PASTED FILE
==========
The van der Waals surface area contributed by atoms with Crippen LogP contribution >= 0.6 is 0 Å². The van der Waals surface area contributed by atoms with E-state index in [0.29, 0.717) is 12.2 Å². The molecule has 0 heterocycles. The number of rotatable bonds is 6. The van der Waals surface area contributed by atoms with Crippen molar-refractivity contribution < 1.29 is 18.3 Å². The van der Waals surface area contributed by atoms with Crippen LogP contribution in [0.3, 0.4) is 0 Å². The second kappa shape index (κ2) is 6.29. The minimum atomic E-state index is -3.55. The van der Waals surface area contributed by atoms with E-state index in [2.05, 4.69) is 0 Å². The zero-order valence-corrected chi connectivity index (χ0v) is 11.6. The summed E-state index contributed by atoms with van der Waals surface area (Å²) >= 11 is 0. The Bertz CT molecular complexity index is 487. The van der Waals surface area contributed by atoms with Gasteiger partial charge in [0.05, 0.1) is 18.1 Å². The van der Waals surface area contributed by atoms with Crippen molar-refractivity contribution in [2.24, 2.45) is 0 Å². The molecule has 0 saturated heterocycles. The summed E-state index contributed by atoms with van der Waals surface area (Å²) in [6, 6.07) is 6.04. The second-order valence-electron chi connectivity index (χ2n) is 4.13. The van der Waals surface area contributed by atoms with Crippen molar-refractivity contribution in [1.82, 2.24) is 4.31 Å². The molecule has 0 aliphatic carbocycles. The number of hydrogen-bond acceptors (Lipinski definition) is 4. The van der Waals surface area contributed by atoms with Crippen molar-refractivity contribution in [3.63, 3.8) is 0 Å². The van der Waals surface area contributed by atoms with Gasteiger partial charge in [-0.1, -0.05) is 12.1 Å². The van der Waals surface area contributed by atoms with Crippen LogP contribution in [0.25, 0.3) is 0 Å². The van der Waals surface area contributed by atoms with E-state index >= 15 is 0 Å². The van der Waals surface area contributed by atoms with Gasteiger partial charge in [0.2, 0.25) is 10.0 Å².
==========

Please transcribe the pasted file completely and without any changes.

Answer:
The van der Waals surface area contributed by atoms with Crippen LogP contribution >= 0.6 is 0 Å². The van der Waals surface area contributed by atoms with E-state index in [0.29, 0.717) is 12.2 Å². The molecule has 0 heterocycles. The number of rotatable bonds is 6. The van der Waals surface area contributed by atoms with Crippen molar-refractivity contribution < 1.29 is 18.3 Å². The van der Waals surface area contributed by atoms with Crippen LogP contribution in [0.3, 0.4) is 0 Å². The second kappa shape index (κ2) is 6.29. The minimum atomic E-state index is -3.55. The van der Waals surface area contributed by atoms with E-state index in [2.05, 4.69) is 0 Å². The zero-order valence-corrected chi connectivity index (χ0v) is 11.6. The summed E-state index contributed by atoms with van der Waals surface area (Å²) >= 11 is 0. The Bertz CT molecular complexity index is 487. The van der Waals surface area contributed by atoms with Gasteiger partial charge in [0.05, 0.1) is 18.1 Å². The van der Waals surface area contributed by atoms with Crippen molar-refractivity contribution in [2.24, 2.45) is 0 Å². The molecule has 0 saturated heterocycles. The summed E-state index contributed by atoms with van der Waals surface area (Å²) in [6, 6.07) is 6.04. The second-order valence-electron chi connectivity index (χ2n) is 4.13. The van der Waals surface area contributed by atoms with Crippen molar-refractivity contribution in [1.82, 2.24) is 4.31 Å². The molecule has 0 aliphatic carbocycles. The number of hydrogen-bond acceptors (Lipinski definition) is 4. The van der Waals surface area contributed by atoms with Crippen molar-refractivity contribution in [3.63, 3.8) is 0 Å². The van der Waals surface area contributed by atoms with Gasteiger partial charge in [-0.1, -0.05) is 12.1 Å². The van der Waals surface area contributed by atoms with Crippen LogP contribution in [0.25, 0.3) is 0 Å². The van der Waals surface area contributed by atoms with E-state index >= 15 is 0 Å². The van der Waals surface area contributed by atoms with Gasteiger partial charge in [0.2, 0.25) is 10.0 Å².